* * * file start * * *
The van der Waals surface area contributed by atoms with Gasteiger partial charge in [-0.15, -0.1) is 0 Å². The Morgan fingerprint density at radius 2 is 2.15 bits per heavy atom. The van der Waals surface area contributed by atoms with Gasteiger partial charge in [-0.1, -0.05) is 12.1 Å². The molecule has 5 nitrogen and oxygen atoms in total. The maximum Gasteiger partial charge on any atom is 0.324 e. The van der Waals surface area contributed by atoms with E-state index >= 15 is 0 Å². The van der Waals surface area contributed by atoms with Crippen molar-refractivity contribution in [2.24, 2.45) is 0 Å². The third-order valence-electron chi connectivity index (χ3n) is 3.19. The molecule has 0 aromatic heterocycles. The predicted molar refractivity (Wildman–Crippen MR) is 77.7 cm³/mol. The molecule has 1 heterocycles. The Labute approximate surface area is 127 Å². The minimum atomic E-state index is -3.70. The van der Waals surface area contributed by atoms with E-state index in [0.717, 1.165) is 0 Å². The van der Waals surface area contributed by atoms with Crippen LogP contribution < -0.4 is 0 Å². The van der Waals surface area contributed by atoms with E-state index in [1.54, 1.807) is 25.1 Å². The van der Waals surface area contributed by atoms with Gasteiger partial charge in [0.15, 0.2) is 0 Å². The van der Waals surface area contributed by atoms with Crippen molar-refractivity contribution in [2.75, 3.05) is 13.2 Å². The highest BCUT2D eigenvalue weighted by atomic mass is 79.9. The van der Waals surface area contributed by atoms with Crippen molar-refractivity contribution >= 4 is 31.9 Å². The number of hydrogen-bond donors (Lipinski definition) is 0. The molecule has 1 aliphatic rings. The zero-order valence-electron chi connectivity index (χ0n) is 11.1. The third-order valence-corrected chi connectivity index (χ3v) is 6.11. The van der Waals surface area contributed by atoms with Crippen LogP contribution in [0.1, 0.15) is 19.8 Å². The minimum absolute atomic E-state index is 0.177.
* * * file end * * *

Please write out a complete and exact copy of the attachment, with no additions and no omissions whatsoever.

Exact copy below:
The van der Waals surface area contributed by atoms with Gasteiger partial charge in [-0.15, -0.1) is 0 Å². The Morgan fingerprint density at radius 2 is 2.15 bits per heavy atom. The van der Waals surface area contributed by atoms with Gasteiger partial charge in [-0.1, -0.05) is 12.1 Å². The molecule has 5 nitrogen and oxygen atoms in total. The maximum Gasteiger partial charge on any atom is 0.324 e. The van der Waals surface area contributed by atoms with E-state index >= 15 is 0 Å². The van der Waals surface area contributed by atoms with Crippen molar-refractivity contribution in [2.24, 2.45) is 0 Å². The third-order valence-electron chi connectivity index (χ3n) is 3.19. The molecule has 0 aromatic heterocycles. The predicted molar refractivity (Wildman–Crippen MR) is 77.7 cm³/mol. The molecule has 1 heterocycles. The Labute approximate surface area is 127 Å². The minimum atomic E-state index is -3.70. The van der Waals surface area contributed by atoms with E-state index in [0.717, 1.165) is 0 Å². The van der Waals surface area contributed by atoms with Crippen LogP contribution < -0.4 is 0 Å². The van der Waals surface area contributed by atoms with E-state index in [1.54, 1.807) is 25.1 Å². The van der Waals surface area contributed by atoms with Gasteiger partial charge in [0.15, 0.2) is 0 Å². The van der Waals surface area contributed by atoms with Crippen molar-refractivity contribution in [2.75, 3.05) is 13.2 Å². The highest BCUT2D eigenvalue weighted by atomic mass is 79.9. The van der Waals surface area contributed by atoms with Crippen molar-refractivity contribution >= 4 is 31.9 Å². The number of hydrogen-bond donors (Lipinski definition) is 0. The molecule has 1 aliphatic rings. The zero-order valence-electron chi connectivity index (χ0n) is 11.1. The third-order valence-corrected chi connectivity index (χ3v) is 6.11. The van der Waals surface area contributed by atoms with Crippen LogP contribution in [0.1, 0.15) is 19.8 Å². The minimum absolute atomic E-state index is 0.177.